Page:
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Simulating the Bargaining Model of War

  • Kyle Haynes (a1)
Abstract
ABSTRACT

This article outlines a classroom simulation for teaching the bargaining model of war. This model has become one of the most important theories of international conflict, but the technical notation often used to illustrate it is troublesome for some students. I describe a simple card game that can be integrated into a broader strategy for conveying the bargaining model’s core insights. I also highlight ways in which the game can be modified to focus on different aspects of the model’s logic.

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References
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Asal Victor. 2005. “Playing Games with International Relations.” International Studies Perspectives 6 (3): 359–73.
Brynen Rex. 2010. “(Ending) Civil War in the Classroom: A Peacebuilding Simulation.” PS: Political Science and Politics 43 (1): 145–9.
Fearon James D. 1995. “Rationalist Explanations for War.” International Organization 49 (3): 379414.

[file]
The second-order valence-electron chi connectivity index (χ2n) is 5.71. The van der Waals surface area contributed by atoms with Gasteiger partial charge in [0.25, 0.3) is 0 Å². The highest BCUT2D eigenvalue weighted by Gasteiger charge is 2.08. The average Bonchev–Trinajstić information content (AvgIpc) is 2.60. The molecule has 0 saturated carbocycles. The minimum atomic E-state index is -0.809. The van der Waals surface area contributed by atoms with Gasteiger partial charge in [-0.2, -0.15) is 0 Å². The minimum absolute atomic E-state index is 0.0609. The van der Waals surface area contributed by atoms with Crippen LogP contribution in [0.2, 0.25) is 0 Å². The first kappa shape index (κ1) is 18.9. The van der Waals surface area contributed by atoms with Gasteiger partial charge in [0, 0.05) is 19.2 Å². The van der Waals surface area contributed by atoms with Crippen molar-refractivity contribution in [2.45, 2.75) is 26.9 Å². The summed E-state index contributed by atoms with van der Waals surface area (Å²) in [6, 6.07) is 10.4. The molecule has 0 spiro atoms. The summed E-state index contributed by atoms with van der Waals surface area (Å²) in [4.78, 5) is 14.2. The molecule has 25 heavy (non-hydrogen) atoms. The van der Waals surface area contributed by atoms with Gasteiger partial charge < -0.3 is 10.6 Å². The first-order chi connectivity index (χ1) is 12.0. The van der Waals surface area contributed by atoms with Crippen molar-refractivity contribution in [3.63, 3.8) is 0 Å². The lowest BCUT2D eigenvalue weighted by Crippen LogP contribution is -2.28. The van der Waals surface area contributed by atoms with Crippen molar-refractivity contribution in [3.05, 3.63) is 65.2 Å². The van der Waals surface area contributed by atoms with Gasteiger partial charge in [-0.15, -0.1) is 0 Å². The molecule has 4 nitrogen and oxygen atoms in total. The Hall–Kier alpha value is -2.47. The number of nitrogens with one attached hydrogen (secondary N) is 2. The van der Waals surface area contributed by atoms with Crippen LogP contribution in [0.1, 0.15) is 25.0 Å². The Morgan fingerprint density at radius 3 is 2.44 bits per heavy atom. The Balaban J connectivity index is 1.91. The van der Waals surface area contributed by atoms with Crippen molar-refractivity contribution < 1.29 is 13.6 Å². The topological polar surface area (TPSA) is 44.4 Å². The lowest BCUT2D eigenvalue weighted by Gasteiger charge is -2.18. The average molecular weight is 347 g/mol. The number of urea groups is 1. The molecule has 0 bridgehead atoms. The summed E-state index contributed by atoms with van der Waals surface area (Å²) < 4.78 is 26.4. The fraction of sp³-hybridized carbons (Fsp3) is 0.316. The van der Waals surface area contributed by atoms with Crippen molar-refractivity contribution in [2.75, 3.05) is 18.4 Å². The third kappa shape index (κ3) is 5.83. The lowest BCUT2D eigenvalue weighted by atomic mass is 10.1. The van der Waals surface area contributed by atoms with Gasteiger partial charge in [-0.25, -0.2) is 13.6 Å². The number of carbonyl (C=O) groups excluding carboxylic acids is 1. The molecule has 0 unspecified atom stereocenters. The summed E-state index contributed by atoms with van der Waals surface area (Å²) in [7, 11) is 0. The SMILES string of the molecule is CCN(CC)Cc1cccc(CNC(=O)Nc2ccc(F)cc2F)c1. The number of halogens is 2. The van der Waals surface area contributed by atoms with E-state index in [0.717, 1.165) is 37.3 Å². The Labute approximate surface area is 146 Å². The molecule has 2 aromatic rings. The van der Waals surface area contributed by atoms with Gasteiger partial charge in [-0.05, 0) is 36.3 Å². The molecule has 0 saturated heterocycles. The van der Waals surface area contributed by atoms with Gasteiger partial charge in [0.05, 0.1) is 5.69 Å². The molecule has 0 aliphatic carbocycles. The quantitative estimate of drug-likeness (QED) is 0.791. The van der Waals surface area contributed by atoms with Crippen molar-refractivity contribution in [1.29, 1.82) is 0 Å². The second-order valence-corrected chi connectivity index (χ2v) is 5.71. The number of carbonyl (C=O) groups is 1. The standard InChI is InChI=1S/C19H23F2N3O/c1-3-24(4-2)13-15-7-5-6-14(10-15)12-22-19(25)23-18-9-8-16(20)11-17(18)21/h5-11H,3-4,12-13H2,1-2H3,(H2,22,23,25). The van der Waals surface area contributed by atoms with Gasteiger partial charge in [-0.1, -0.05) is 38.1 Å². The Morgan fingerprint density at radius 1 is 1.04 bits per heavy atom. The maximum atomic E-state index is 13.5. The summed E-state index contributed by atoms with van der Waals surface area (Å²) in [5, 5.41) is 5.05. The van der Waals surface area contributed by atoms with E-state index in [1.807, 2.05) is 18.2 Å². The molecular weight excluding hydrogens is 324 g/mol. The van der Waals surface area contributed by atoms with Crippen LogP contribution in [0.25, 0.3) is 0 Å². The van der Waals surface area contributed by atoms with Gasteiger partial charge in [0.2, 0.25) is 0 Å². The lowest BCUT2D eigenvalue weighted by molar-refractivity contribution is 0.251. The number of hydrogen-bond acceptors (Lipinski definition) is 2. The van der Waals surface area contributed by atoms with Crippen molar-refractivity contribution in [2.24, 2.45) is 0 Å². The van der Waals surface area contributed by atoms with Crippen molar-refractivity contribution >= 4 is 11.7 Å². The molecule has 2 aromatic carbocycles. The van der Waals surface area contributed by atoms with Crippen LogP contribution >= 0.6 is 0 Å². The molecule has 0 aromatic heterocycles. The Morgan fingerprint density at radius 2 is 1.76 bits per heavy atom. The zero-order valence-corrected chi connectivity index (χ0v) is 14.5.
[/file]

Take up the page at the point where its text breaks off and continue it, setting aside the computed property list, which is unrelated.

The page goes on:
Frederking Brian. 2005. “Simulations and Student Learning.” Journal of Political Science Education 1 (3): 385–93.
Frieden Jeffrey A., Lake David A., and Schultz Kenneth A.. 2012. World Politics: Interests, Interactions, and Institutions. 2nd edition. New York: W.W. Norton & Co.
Powell Robert. 2006. “War as a Commitment Problem.” International Organization 60 (1): 169203.
Reiter Dan. 2003. “Exploring the Bargaining Model of War.” Perspectives on Politics 1 (1): 2743.
Shellman Stephen, and Turan Kursad. 2006. “Do Simulations Enhance Student Learning? An Empirical Evaluation of an IR Simulation.” Journal of Political Science Education 2 (1): 1932.
Slantchev Branislav, and Tarar Ahmer. 2011. “Mutual Optimism as a Rationalist Explanation of War.” American Journal of Political Science 55 (1): 135–48.
Wheeler Sarah M. 2006. “Role-Playing Games and Simulations for International Issues Courses.” Journal of Political Science Education 2 (3): 331–47.
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PS: Political Science & Politics
  • ISSN: 1049-0965
  • EISSN: 1537-5935
  • URL: /core/journals/ps-political-science-and-politics
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